There was some heterogeneity in the cognitive assessment outcome of the identified studies and standardised criteria were not always applied. Of the three studies, two assessed dementia and one cognitive decline. Only one, the Kungsholmen project, used the standardised Diagnostic and Statistical Manual of mental disorders [DSM] criteria, (the [DSM-III-R]) supplemented with information from clinical examination, death certificates and medical records . Beard et al  reported on Alzheimer's disease but used an adapted form of diagnostic criteria, similar to the DSM. The WHAS  defined cognitive decline as a fall in MMSE to less than 24.
When measurement of haemoglobin or anaemia was considered two [19, 20] used the WHO criteria for anaemia of less that 13 g/dl for men and less than 12 g/dl for women . Atkinson et al reported using haemoglobin measures but no specific cut off values for anaemia. There was some discussion in the literature with regard to the utility of the WHO cut-off values and the Kungsholmen project also analysed their data using cut off values from the 25th and 5 percentiles (13.5 g/dl men, 12.9 g/dl women and 11.7 g/dl men, 11.6 g/dl women respectively).
Variables adjusted for, and data from subjects not included or lost to follow up
Comprehensive adjustments for confounding variables were made only in the Kungsholmen population (Age, sex, education, history of hypertension, diabetes, cerebrovascular disease, heart failure, chronic coronary disease, COPD, hypothyroidism, chronic renal failure, high white blood cells, high blood sedimentation rate, low albumin, low BMI.) and WHAS (Age, race, smoking, education, no diseases, pulmonary disease, haemoglobin, baseline walking speed, baseline MMSE, baseline IADL, baseline ADL)  studies.
Of the longitudinal studies only one took into account the effect of patients who died or left the study . Death certificates were assessed to identify dementia.
The literature available to date in this area is limited and few data were available for analysis. Despite this, the available data are considered and presented here in order to give a robust review of findings to date. It is clear from this review that further research needs to be carried out in this area to strengthen the literature case and aid the ability to draw firm conclusions.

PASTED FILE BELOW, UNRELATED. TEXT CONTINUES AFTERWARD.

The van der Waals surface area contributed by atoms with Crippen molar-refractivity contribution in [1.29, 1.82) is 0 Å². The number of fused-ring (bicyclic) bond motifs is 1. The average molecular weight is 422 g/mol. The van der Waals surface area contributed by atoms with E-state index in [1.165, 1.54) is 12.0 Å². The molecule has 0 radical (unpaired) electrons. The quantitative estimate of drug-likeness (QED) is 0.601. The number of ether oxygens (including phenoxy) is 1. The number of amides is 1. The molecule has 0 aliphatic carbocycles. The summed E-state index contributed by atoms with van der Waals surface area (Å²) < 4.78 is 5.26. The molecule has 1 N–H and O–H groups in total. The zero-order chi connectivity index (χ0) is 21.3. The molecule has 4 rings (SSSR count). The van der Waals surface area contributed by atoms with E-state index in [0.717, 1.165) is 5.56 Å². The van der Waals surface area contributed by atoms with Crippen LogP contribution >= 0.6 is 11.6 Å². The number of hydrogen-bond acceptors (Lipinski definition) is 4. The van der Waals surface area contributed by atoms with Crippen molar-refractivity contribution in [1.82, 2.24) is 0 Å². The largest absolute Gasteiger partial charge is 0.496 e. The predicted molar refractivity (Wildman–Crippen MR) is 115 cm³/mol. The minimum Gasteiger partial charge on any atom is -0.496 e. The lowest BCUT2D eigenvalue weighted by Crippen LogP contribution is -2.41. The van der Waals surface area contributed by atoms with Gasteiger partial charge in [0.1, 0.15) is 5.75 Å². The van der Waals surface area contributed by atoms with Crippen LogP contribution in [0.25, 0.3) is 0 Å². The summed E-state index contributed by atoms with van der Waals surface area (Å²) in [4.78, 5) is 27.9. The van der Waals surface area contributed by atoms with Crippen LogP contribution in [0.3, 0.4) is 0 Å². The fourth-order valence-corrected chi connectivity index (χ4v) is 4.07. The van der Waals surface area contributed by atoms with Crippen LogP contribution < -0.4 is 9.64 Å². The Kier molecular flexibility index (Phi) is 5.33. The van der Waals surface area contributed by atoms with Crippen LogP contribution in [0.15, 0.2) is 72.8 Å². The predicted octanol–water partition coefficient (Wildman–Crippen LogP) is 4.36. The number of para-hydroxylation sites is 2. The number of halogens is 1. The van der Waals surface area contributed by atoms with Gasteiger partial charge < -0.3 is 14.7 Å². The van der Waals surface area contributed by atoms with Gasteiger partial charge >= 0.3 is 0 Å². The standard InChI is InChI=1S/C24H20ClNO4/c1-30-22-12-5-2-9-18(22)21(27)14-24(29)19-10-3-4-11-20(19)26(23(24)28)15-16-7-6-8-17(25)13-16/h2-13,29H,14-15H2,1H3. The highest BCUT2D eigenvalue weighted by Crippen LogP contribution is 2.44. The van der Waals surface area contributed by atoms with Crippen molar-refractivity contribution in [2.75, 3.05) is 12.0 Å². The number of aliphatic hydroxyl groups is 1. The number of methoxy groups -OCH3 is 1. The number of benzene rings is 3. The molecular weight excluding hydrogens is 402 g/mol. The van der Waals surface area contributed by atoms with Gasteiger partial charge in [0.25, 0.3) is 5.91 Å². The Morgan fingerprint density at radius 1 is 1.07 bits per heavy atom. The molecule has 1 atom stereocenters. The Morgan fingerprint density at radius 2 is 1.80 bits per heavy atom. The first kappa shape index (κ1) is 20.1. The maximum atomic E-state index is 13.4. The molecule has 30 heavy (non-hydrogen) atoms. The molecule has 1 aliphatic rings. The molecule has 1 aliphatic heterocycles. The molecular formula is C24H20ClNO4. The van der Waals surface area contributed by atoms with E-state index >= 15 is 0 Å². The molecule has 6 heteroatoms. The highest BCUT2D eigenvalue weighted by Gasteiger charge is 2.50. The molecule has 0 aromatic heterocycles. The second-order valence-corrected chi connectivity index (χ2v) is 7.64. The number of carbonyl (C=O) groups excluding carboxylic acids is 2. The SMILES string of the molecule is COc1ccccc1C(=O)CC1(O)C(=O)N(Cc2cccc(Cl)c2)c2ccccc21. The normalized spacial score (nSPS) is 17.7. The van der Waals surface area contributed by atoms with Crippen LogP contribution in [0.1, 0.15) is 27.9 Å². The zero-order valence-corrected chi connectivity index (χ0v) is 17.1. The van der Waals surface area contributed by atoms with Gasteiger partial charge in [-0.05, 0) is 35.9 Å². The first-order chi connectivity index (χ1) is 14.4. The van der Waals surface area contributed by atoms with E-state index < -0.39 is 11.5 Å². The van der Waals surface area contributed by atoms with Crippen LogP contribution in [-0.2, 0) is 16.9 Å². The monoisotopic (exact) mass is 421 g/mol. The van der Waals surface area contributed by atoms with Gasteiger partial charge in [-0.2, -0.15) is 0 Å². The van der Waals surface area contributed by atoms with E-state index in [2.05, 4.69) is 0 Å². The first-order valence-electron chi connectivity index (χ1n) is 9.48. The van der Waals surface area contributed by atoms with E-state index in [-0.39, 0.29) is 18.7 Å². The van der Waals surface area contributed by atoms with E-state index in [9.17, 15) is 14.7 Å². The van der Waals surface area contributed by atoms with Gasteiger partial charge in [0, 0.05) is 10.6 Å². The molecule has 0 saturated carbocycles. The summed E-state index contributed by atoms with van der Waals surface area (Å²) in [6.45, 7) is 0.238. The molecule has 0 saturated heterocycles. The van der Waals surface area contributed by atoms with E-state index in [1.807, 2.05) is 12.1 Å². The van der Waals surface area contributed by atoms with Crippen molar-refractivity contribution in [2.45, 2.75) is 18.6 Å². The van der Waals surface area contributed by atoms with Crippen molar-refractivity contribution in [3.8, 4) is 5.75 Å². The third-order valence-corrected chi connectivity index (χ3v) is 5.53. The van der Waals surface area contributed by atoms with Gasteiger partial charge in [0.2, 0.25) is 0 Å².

After the search and review process, three longitudinal studies were identified and considered in this review. The most robust one of which was the large population study, the Kungsholmen project . The WHAS  was also of high quality and both found an increased risk of dementia or cognitive decline at later follow up with anaemia at baseline. The third paper reported on two studies and was weaker in that the length of follow up was varied for the cohort and unclear for the case control  the latter of which was significant only and supported the relationship between anaemia and dementia. It was only possible to combine the case control study from Beard et al and the Kungsholmen data in a meta-analytic way and the result was unsurprisingly significant given its constituent parts.
In reference to our hypotheses, the literature suggests that low haemoglobin or anaemia increases the risk of incident dementia or cognitive decline, although the available studies are few.
There were no data available that allowed examination of the hypothesis relating to high concentrations of haemoglobin.
It can be imagined that low haemoglobin or diagnosed anaemia could impact on future cognitive impairment, either directly by reducing blood oxygen levels in the brain over a sustained period of time or possibly by lowering a threshold or reserve capacity such that an otherwise silent cerebrovascular accident such as a small stroke or transient ischemic attack has a greater impact on subsequent cognition. Finally, all such relationships may also be related to other co-morbidities which could prompt both anaemia and cognitive impairment.
Although the data here are reflective of the literature there are many limitations to this investigation. The studies considered here were heterogeneous in that they looked at different populations, with one study looking at women only. Only one of the studies looked at different concentrations of haemoglobin in detail and took into account the possibility that the elderly may have different normal concentrations. Studies adjusted for confounders to different levels of detail. Definitions of dementia and cognitive decline varied between the studies. Despite many limitations, the studies did frequently use the standard WHO definition of anaemia.
All of the above leads us to conclude that further studies to examine the effect of anaemia and haemoglobin on dementia and cognitive decline are needed. Such studies would need to be of large size and longitudinal design with robust cognitive assessment in the very elderly, in order to allow the evaluation of possible risks and benefits in treatment or prevention of dementia or amelioration of cognitive symptoms both physical and financial.